Manchester Theatre Awards

> Independent informed reviews by the region’s most experienced critics

Lamp Oil

Adam Chapter, Lucia Cox, Dolly-Rose Campbell and Rob Ward
House Of Orphans, Working Progress and The Eagle Inn
The Eagle Inn, Collier Street, Salford
28 October 2012 to 01 November 2012

Billed as “a Haunted Tale for Halloween”, this site-specific show at one of the city centre’s most historic and interesting pubs is another winner for producers House Of Orphans.

The Eagle Inn is nicknamed The Lamp Oil by the locals but ask any one of them why and you’ll probably get a different story from each. In this version, its history includes the ghastly misdeeds of the shadowy characters who actually collected the oil for lamps, using methods which make the activities of modern-day energy companies seem positively benign by comparison.

The nature of the production means that I can’t give too much away plot-wise but I can promise the sort of shocks that make The Lady In Black seem like something that could be programmed on C-Beebies. I can reveal that you’ll be greeted (I use the term loosely) by a positively intimidating landlord (Mark Sheals) who, even though he despises the prancing carryings-on of thespian types, has permitted the tiny backroom of his pub to be used for a Halloween entertainment.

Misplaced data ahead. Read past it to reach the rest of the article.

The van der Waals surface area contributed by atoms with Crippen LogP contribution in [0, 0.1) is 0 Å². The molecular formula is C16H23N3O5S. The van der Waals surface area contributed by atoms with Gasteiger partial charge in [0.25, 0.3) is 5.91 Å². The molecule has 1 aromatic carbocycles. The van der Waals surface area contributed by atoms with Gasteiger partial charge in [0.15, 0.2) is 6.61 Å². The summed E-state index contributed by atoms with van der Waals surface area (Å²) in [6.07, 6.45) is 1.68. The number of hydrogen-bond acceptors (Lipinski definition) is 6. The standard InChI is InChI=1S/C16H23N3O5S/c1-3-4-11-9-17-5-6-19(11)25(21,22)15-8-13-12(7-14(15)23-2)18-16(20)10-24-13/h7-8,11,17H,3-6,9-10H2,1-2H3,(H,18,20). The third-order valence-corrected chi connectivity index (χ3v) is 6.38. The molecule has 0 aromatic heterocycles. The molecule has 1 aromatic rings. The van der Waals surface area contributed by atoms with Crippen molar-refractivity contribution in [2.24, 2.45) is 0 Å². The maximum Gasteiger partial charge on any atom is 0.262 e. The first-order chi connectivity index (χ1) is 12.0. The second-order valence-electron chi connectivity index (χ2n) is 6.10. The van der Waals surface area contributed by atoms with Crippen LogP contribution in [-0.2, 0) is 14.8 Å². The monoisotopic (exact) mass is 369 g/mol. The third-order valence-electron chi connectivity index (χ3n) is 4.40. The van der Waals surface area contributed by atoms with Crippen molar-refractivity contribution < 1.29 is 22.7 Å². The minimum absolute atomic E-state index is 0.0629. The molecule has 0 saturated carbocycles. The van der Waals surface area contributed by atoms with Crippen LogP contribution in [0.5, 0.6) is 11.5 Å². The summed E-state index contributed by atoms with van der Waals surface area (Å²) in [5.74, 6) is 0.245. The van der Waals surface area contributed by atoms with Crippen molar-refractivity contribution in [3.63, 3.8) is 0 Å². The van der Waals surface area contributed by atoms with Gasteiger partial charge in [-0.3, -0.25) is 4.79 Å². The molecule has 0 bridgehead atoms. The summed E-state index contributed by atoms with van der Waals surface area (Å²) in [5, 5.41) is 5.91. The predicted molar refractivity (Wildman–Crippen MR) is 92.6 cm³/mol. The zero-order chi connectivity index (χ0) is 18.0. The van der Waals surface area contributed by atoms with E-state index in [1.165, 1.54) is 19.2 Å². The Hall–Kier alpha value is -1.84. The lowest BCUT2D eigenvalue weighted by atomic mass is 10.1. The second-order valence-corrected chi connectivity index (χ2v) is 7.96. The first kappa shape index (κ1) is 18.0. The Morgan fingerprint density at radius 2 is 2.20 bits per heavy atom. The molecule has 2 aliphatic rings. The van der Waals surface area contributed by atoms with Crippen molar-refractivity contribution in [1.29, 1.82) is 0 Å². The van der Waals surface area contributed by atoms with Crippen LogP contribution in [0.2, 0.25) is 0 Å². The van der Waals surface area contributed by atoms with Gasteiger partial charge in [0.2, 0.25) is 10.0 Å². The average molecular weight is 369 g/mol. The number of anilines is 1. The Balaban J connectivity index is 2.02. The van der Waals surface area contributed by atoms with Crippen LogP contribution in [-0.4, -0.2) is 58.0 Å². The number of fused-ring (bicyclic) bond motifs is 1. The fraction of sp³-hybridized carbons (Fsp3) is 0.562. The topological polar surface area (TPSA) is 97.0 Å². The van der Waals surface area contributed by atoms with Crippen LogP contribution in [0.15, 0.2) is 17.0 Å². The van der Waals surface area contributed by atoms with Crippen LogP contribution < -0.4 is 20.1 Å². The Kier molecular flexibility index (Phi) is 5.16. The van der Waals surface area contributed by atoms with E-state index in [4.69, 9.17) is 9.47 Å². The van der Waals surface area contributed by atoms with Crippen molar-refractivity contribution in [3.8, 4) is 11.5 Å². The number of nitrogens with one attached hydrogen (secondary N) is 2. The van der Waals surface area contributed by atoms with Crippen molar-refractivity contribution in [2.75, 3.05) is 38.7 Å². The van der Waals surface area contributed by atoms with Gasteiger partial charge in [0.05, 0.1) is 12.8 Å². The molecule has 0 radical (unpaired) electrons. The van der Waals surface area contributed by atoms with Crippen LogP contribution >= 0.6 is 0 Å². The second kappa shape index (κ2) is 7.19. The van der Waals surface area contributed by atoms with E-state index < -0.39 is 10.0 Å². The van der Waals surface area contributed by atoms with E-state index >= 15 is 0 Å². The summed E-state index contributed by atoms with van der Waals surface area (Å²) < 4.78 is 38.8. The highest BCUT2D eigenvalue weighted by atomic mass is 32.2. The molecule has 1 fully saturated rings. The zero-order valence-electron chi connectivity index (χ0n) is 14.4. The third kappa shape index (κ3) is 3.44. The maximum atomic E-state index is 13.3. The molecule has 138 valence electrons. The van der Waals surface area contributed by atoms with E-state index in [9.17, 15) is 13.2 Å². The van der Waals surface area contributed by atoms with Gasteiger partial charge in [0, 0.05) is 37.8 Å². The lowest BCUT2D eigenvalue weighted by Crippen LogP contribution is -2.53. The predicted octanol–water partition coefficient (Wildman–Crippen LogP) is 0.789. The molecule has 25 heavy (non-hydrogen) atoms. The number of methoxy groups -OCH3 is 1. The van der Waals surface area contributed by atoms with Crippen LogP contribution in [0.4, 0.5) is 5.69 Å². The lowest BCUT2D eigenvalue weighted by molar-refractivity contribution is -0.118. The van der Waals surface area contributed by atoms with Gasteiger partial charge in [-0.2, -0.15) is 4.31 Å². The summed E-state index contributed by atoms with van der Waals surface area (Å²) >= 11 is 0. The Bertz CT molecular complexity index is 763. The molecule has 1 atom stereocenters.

We, it seems, are to be the audience for Dead Scary put on by the bickering and hilariously inept couple Dolly and Rob (Dolly Rose-Campbell and Rob Ward). But, on the way in, a regular  (Josh Moran, but James Foster on the Press Night) tries to warn us of the pub’s dark history. You’ll not be surprised to learn that things go horribly wrong but will, I confidently predict, be shaken and stirred by the clever quick-changes and pell-mell pace of the increasingly scary events that ensue.

Created and directed by Adam Chapter, with Lucia Cox also contributing as a writer and utterly invaluable sound and set design from Owen Rafferty and Meriel Pym, this really is something special. It’s rather a shame that it has such a short run and that only 17 people a night can enjoy the work, so you’ll be lucky if you can get in – although you might think differently while you’re getting scared drink-less!

Speaking of which, you can, of course, visit the wonderful pub itself sometime outside the performance times…

Reviewer: Kevin Bourke